Be honest, you do not believe in either of these two teams. The Hawks paid Joe Johnson $119 million to keep him as the leader of a team going nowhere. I don't blame him for signing, but I doubt his 17 ppg and barely 40 percent shooting is ideal for a player making $16 million this year. They are relying on the formula of Johnson scoring, Josh Smith and Al Horford rebounding and defending (32 ppg, 18 rpg, 3 bpg combined), and Jamal Crawford as sixth man (14 ppg, 35 percent from three). But the formula includes letting Marvin Williams (11 ppg, 5 rpg) be completely average, and letting Jason Collins start at center.
The Hornets started the season 12-3, Chris Paul looked rejuvenated (16 ppg, 10 apg), and first year coach Monty Williams looked like Coach of the Year material. Since then the NBA has taken ownership of the team away from George Shinn, the team has gone 4-9, and there is declining optimism that Paul will not be forcing a trade to greener pastures.
"The only difference between a good shot and a bad shot is if it goes in or not."
10. Orlando Magic (18-12)
9. New York Knicks (18-12)
Two teams that as presently constructed (key word) will have no problem finding shots they like. The Magic are presently 19th in the NBA in scoring, but that will likely improve with the additions of Gilbert Arenas, Hedo Turkoglu, and Jason Richardson. Adding them to Dwight Howard in the middle of a career high scoring season (21 ppg), and points should come in bunches. After taking two post-trade losses, the Magic knocked off the two hottest teams in the NBA (Spurs and the Celtics), back-to-back.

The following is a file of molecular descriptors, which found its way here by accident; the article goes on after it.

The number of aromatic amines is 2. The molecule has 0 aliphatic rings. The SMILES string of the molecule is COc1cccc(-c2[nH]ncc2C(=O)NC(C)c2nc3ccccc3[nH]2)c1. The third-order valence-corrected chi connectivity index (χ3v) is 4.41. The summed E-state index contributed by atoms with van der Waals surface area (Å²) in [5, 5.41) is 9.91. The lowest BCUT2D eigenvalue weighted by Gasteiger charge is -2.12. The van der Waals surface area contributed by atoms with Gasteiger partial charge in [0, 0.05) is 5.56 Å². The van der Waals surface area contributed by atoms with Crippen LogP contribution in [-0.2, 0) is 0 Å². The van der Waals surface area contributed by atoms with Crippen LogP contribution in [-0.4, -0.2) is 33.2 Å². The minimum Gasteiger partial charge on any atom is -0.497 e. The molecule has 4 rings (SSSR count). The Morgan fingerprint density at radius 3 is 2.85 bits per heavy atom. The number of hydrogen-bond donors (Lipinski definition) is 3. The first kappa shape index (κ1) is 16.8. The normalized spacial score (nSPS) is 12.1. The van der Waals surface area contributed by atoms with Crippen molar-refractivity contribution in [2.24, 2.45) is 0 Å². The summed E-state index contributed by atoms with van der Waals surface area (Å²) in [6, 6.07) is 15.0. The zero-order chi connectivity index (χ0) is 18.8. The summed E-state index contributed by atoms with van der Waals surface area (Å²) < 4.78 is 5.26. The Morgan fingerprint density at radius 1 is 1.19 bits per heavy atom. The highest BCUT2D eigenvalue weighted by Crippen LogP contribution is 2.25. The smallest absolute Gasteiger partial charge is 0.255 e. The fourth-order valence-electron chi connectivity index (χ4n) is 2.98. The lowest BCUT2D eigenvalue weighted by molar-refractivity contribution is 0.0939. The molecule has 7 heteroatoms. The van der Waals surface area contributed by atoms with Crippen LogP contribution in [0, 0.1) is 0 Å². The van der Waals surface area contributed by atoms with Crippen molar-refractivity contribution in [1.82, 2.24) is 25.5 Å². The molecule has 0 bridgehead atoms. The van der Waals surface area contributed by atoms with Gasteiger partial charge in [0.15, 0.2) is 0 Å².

The Knicks are the league's most lovable bandwagon team. Face it, if you're an NBA fan who doesn't like a high-scoring, winning team with a premier player (Amare Stoudemire 26 ppg, 9 rpg, 2 bpg) playing in New York, then you must hate life. They still aren't a viable title contender, but they can definitely play spoiler in the Eastern Conference playoffs. I asked via Twitter before the Knicks-Celtics game a couple weeks ago, "What if Amare had already changed the culture of NY basketball, and we just didn't realize it yet? What if he wins a title before Lebron?"
Not that it's bound to happen, but it's fascinating to think about.
"The main thing to do is relax and let your talent do the work."
8. Los Angeles Lakers (21-9)
This is a power ranking, not an end of the season ranking. The Lakers are still defending champs, but they are not playing well at all. Kobe Bryant looks a step slower. Pau Gasol looks overworked (39 mpg, only 17 ppg in December). Andrew Bynum looks overweight. Of course, there is little need to panic, because at the end of the day, they have the most talented roster in the Western Conference, and all their struggles can be attributed more to their interest in winning games, than the teams they're losing to being better.
Sometime between now and April, they'll decide to rev things up, and they'll "switch it on" like so many analyst are complaining about them doing. But as poorly as they've played, they are still number one in the Pacific, and if the playoffs started today, they'd be the third seed. Not exactly time to panic.
"Kids are great. That's one of the best things about our business, all the kids you get to meet."